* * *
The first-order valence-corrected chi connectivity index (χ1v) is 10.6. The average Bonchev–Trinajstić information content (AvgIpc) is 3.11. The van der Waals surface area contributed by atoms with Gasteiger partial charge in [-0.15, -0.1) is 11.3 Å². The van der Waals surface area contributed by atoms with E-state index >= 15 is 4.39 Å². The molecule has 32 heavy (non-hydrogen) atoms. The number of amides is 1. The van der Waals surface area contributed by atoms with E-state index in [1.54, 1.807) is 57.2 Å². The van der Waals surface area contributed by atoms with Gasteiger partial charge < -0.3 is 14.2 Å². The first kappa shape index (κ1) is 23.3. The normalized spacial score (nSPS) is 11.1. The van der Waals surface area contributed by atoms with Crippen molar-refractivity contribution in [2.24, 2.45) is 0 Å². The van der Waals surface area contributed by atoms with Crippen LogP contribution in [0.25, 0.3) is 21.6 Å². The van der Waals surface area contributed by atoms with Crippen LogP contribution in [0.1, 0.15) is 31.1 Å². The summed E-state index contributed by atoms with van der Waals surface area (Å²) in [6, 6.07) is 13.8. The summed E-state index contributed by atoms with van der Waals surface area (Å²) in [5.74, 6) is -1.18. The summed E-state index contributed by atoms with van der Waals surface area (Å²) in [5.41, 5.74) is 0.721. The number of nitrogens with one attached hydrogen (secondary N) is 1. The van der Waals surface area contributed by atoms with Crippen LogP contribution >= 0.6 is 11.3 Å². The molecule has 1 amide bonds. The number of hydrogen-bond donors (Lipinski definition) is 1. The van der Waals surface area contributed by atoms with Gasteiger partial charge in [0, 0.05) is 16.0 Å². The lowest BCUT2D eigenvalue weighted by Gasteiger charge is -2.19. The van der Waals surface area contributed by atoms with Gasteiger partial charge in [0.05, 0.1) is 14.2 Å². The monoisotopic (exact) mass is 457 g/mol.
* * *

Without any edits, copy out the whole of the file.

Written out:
The first-order valence-corrected chi connectivity index (χ1v) is 10.6. The average Bonchev–Trinajstić information content (AvgIpc) is 3.11. The van der Waals surface area contributed by atoms with Gasteiger partial charge in [-0.15, -0.1) is 11.3 Å². The van der Waals surface area contributed by atoms with E-state index >= 15 is 4.39 Å². The molecule has 32 heavy (non-hydrogen) atoms. The number of amides is 1. The van der Waals surface area contributed by atoms with E-state index in [1.54, 1.807) is 57.2 Å². The van der Waals surface area contributed by atoms with Gasteiger partial charge < -0.3 is 14.2 Å². The first kappa shape index (κ1) is 23.3. The normalized spacial score (nSPS) is 11.1. The van der Waals surface area contributed by atoms with Crippen molar-refractivity contribution in [2.24, 2.45) is 0 Å². The van der Waals surface area contributed by atoms with Crippen LogP contribution in [0.25, 0.3) is 21.6 Å². The van der Waals surface area contributed by atoms with Crippen LogP contribution in [0.1, 0.15) is 31.1 Å². The summed E-state index contributed by atoms with van der Waals surface area (Å²) in [6, 6.07) is 13.8. The summed E-state index contributed by atoms with van der Waals surface area (Å²) in [5.74, 6) is -1.18. The summed E-state index contributed by atoms with van der Waals surface area (Å²) in [5.41, 5.74) is 0.721. The number of nitrogens with one attached hydrogen (secondary N) is 1. The van der Waals surface area contributed by atoms with Crippen LogP contribution >= 0.6 is 11.3 Å². The molecule has 1 amide bonds. The number of hydrogen-bond donors (Lipinski definition) is 1. The van der Waals surface area contributed by atoms with Gasteiger partial charge in [0, 0.05) is 16.0 Å². The lowest BCUT2D eigenvalue weighted by Gasteiger charge is -2.19. The van der Waals surface area contributed by atoms with Gasteiger partial charge in [0.05, 0.1) is 14.2 Å². The monoisotopic (exact) mass is 457 g/mol.